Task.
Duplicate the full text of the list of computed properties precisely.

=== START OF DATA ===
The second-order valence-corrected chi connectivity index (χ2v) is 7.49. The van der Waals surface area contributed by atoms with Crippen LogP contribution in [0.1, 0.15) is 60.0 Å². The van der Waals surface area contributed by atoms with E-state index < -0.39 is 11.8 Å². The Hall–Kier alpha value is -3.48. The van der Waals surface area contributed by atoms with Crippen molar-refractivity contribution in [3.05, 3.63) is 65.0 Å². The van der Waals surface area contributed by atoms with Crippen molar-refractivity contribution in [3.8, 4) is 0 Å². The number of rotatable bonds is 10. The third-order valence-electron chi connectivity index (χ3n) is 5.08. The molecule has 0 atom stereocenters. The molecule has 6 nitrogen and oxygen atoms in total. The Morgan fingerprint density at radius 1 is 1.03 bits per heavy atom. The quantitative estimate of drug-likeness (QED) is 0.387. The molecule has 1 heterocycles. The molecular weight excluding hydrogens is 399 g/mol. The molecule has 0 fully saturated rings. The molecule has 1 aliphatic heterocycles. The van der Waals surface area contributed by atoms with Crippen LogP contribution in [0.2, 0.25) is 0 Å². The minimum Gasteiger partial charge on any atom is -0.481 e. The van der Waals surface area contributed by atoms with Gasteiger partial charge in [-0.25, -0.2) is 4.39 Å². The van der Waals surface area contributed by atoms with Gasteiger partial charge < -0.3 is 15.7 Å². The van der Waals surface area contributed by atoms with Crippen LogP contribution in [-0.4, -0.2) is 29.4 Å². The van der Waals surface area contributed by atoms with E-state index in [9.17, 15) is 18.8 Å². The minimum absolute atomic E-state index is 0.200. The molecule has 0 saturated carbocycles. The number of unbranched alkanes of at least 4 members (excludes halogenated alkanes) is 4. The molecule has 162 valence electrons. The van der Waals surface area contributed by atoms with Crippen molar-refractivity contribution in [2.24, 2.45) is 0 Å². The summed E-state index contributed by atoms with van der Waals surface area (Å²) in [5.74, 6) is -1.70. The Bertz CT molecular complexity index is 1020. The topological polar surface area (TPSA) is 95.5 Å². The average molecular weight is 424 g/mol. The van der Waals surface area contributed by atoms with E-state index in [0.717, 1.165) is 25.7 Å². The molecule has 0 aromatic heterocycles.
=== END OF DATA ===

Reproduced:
The second-order valence-corrected chi connectivity index (χ2v) is 7.49. The van der Waals surface area contributed by atoms with Crippen LogP contribution in [0.1, 0.15) is 60.0 Å². The van der Waals surface area contributed by atoms with E-state index < -0.39 is 11.8 Å². The Hall–Kier alpha value is -3.48. The van der Waals surface area contributed by atoms with Crippen molar-refractivity contribution in [3.05, 3.63) is 65.0 Å². The van der Waals surface area contributed by atoms with Crippen molar-refractivity contribution in [3.8, 4) is 0 Å². The number of rotatable bonds is 10. The third-order valence-electron chi connectivity index (χ3n) is 5.08. The molecule has 0 atom stereocenters. The molecule has 6 nitrogen and oxygen atoms in total. The Morgan fingerprint density at radius 1 is 1.03 bits per heavy atom. The quantitative estimate of drug-likeness (QED) is 0.387. The molecule has 1 heterocycles. The molecular weight excluding hydrogens is 399 g/mol. The molecule has 0 fully saturated rings. The molecule has 1 aliphatic heterocycles. The van der Waals surface area contributed by atoms with Crippen LogP contribution in [0.2, 0.25) is 0 Å². The minimum Gasteiger partial charge on any atom is -0.481 e. The van der Waals surface area contributed by atoms with Gasteiger partial charge in [-0.25, -0.2) is 4.39 Å². The van der Waals surface area contributed by atoms with Gasteiger partial charge < -0.3 is 15.7 Å². The van der Waals surface area contributed by atoms with Crippen LogP contribution in [-0.4, -0.2) is 29.4 Å². The van der Waals surface area contributed by atoms with E-state index in [9.17, 15) is 18.8 Å². The minimum absolute atomic E-state index is 0.200. The molecule has 0 saturated carbocycles. The number of unbranched alkanes of at least 4 members (excludes halogenated alkanes) is 4. The molecule has 162 valence electrons. The van der Waals surface area contributed by atoms with Crippen molar-refractivity contribution in [2.24, 2.45) is 0 Å². The summed E-state index contributed by atoms with van der Waals surface area (Å²) in [5.74, 6) is -1.70. The Bertz CT molecular complexity index is 1020. The topological polar surface area (TPSA) is 95.5 Å². The average molecular weight is 424 g/mol. The van der Waals surface area contributed by atoms with E-state index in [0.717, 1.165) is 25.7 Å². The molecule has 0 aromatic heterocycles.